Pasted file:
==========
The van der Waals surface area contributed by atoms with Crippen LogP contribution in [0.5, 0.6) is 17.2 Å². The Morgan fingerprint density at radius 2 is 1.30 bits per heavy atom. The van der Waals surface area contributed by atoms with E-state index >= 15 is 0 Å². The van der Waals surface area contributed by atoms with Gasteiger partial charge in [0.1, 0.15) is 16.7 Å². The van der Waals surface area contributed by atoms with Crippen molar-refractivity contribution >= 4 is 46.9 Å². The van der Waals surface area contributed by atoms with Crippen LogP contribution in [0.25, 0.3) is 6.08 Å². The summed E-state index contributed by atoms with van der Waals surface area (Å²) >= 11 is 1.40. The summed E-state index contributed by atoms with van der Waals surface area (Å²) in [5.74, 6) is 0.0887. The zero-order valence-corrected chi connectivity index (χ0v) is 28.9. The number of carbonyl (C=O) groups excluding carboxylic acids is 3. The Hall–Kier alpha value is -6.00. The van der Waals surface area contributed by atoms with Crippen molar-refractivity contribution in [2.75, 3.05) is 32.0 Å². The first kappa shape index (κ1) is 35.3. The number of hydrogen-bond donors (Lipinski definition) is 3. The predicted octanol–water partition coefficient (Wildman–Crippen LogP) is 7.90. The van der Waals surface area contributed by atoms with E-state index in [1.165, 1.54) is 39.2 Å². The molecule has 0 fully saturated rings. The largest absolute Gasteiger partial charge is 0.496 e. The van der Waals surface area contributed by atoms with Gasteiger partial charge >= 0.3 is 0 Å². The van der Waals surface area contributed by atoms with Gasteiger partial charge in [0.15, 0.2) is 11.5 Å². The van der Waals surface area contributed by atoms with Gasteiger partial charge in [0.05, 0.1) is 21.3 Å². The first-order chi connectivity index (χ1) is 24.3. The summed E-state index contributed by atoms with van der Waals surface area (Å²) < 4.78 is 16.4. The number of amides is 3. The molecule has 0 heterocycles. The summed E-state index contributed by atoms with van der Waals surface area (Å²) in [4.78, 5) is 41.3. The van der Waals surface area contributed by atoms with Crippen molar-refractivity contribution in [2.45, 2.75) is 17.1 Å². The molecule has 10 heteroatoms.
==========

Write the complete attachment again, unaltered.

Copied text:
The van der Waals surface area contributed by atoms with Crippen LogP contribution in [0.5, 0.6) is 17.2 Å². The Morgan fingerprint density at radius 2 is 1.30 bits per heavy atom. The van der Waals surface area contributed by atoms with E-state index >= 15 is 0 Å². The van der Waals surface area contributed by atoms with Gasteiger partial charge in [0.1, 0.15) is 16.7 Å². The van der Waals surface area contributed by atoms with Crippen molar-refractivity contribution >= 4 is 46.9 Å². The van der Waals surface area contributed by atoms with Crippen LogP contribution in [0.25, 0.3) is 6.08 Å². The summed E-state index contributed by atoms with van der Waals surface area (Å²) >= 11 is 1.40. The summed E-state index contributed by atoms with van der Waals surface area (Å²) in [5.74, 6) is 0.0887. The zero-order valence-corrected chi connectivity index (χ0v) is 28.9. The number of carbonyl (C=O) groups excluding carboxylic acids is 3. The Hall–Kier alpha value is -6.00. The van der Waals surface area contributed by atoms with Crippen molar-refractivity contribution in [2.75, 3.05) is 32.0 Å². The first kappa shape index (κ1) is 35.3. The number of hydrogen-bond donors (Lipinski definition) is 3. The predicted octanol–water partition coefficient (Wildman–Crippen LogP) is 7.90. The van der Waals surface area contributed by atoms with E-state index in [1.165, 1.54) is 39.2 Å². The molecule has 0 fully saturated rings. The largest absolute Gasteiger partial charge is 0.496 e. The van der Waals surface area contributed by atoms with Gasteiger partial charge >= 0.3 is 0 Å². The van der Waals surface area contributed by atoms with Gasteiger partial charge in [0.15, 0.2) is 11.5 Å². The van der Waals surface area contributed by atoms with Gasteiger partial charge in [0.05, 0.1) is 21.3 Å². The first-order chi connectivity index (χ1) is 24.3. The summed E-state index contributed by atoms with van der Waals surface area (Å²) < 4.78 is 16.4. The number of amides is 3. The molecule has 0 heterocycles. The summed E-state index contributed by atoms with van der Waals surface area (Å²) in [4.78, 5) is 41.3. The van der Waals surface area contributed by atoms with Crippen molar-refractivity contribution in [2.45, 2.75) is 17.1 Å². The molecule has 10 heteroatoms.